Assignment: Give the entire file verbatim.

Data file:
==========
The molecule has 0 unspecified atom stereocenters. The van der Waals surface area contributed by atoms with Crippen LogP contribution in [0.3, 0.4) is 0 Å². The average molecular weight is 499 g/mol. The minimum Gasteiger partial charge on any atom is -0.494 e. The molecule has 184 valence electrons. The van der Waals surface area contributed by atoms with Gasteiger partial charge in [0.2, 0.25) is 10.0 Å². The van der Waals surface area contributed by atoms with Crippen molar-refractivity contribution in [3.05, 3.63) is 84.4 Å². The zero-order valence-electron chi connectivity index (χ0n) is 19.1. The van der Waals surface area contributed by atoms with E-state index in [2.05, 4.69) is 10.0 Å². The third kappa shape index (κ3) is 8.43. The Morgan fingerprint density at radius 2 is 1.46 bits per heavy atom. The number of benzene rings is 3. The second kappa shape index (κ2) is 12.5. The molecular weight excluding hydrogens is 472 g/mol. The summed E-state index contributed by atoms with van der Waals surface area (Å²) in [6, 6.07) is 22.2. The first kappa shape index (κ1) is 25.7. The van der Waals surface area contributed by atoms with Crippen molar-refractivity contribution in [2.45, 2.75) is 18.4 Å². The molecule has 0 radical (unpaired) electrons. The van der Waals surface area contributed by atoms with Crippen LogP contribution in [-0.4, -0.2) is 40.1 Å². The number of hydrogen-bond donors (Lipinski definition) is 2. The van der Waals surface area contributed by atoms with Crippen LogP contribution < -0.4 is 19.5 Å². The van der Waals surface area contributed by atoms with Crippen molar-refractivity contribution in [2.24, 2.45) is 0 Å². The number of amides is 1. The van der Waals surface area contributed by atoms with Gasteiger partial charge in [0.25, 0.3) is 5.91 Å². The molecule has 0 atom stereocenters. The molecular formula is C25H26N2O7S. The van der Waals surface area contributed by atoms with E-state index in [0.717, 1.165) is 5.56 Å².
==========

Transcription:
The molecule has 0 unspecified atom stereocenters. The van der Waals surface area contributed by atoms with Crippen LogP contribution in [0.3, 0.4) is 0 Å². The average molecular weight is 499 g/mol. The minimum Gasteiger partial charge on any atom is -0.494 e. The molecule has 184 valence electrons. The van der Waals surface area contributed by atoms with Gasteiger partial charge in [0.2, 0.25) is 10.0 Å². The van der Waals surface area contributed by atoms with Crippen molar-refractivity contribution in [3.05, 3.63) is 84.4 Å². The zero-order valence-electron chi connectivity index (χ0n) is 19.1. The van der Waals surface area contributed by atoms with E-state index in [2.05, 4.69) is 10.0 Å². The third kappa shape index (κ3) is 8.43. The Morgan fingerprint density at radius 2 is 1.46 bits per heavy atom. The number of benzene rings is 3. The second kappa shape index (κ2) is 12.5. The molecular weight excluding hydrogens is 472 g/mol. The summed E-state index contributed by atoms with van der Waals surface area (Å²) in [6, 6.07) is 22.2. The first kappa shape index (κ1) is 25.7. The van der Waals surface area contributed by atoms with Crippen molar-refractivity contribution in [2.45, 2.75) is 18.4 Å². The molecule has 0 radical (unpaired) electrons. The van der Waals surface area contributed by atoms with Crippen LogP contribution in [-0.4, -0.2) is 40.1 Å². The number of hydrogen-bond donors (Lipinski definition) is 2. The van der Waals surface area contributed by atoms with Crippen LogP contribution < -0.4 is 19.5 Å². The van der Waals surface area contributed by atoms with Crippen molar-refractivity contribution in [2.24, 2.45) is 0 Å². The number of amides is 1. The van der Waals surface area contributed by atoms with Gasteiger partial charge in [0.25, 0.3) is 5.91 Å². The molecule has 0 atom stereocenters. The molecular formula is C25H26N2O7S. The van der Waals surface area contributed by atoms with E-state index in [0.717, 1.165) is 5.56 Å².